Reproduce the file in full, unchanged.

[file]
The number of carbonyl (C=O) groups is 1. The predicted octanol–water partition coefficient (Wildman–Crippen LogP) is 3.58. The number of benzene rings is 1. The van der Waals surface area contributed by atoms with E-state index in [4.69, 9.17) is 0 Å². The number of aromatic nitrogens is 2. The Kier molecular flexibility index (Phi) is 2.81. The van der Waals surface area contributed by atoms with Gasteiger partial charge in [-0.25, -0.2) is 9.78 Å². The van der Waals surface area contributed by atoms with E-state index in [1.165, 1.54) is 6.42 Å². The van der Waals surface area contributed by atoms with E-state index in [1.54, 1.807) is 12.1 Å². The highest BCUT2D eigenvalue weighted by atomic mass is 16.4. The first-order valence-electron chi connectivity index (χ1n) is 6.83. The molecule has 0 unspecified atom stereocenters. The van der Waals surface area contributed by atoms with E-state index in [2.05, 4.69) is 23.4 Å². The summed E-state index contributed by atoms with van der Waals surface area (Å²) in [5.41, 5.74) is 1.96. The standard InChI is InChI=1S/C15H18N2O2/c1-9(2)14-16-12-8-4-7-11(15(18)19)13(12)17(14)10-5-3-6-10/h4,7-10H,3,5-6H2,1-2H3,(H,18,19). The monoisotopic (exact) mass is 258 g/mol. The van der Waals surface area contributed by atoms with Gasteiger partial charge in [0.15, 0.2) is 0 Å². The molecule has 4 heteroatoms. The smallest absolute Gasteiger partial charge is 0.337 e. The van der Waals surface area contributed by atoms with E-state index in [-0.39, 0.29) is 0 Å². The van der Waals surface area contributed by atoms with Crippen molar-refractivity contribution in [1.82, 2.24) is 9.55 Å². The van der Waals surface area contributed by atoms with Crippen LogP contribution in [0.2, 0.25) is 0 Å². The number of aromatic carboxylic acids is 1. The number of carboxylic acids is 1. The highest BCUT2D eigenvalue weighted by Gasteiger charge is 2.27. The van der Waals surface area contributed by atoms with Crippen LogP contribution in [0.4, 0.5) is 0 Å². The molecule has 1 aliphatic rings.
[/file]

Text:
The number of carbonyl (C=O) groups is 1. The predicted octanol–water partition coefficient (Wildman–Crippen LogP) is 3.58. The number of benzene rings is 1. The van der Waals surface area contributed by atoms with E-state index in [4.69, 9.17) is 0 Å². The number of aromatic nitrogens is 2. The Kier molecular flexibility index (Phi) is 2.81. The van der Waals surface area contributed by atoms with Gasteiger partial charge in [-0.25, -0.2) is 9.78 Å². The van der Waals surface area contributed by atoms with E-state index in [1.165, 1.54) is 6.42 Å². The van der Waals surface area contributed by atoms with E-state index in [1.54, 1.807) is 12.1 Å². The highest BCUT2D eigenvalue weighted by atomic mass is 16.4. The first-order valence-electron chi connectivity index (χ1n) is 6.83. The molecule has 0 unspecified atom stereocenters. The van der Waals surface area contributed by atoms with E-state index in [2.05, 4.69) is 23.4 Å². The summed E-state index contributed by atoms with van der Waals surface area (Å²) in [5.41, 5.74) is 1.96. The standard InChI is InChI=1S/C15H18N2O2/c1-9(2)14-16-12-8-4-7-11(15(18)19)13(12)17(14)10-5-3-6-10/h4,7-10H,3,5-6H2,1-2H3,(H,18,19). The monoisotopic (exact) mass is 258 g/mol. The van der Waals surface area contributed by atoms with Gasteiger partial charge in [0.15, 0.2) is 0 Å². The molecule has 4 heteroatoms. The smallest absolute Gasteiger partial charge is 0.337 e. The van der Waals surface area contributed by atoms with E-state index in [-0.39, 0.29) is 0 Å². The van der Waals surface area contributed by atoms with Crippen molar-refractivity contribution in [1.82, 2.24) is 9.55 Å². The van der Waals surface area contributed by atoms with Crippen LogP contribution in [0.2, 0.25) is 0 Å². The number of aromatic carboxylic acids is 1. The number of carboxylic acids is 1. The highest BCUT2D eigenvalue weighted by Gasteiger charge is 2.27. The van der Waals surface area contributed by atoms with Crippen LogP contribution in [0.4, 0.5) is 0 Å². The molecule has 1 aliphatic rings.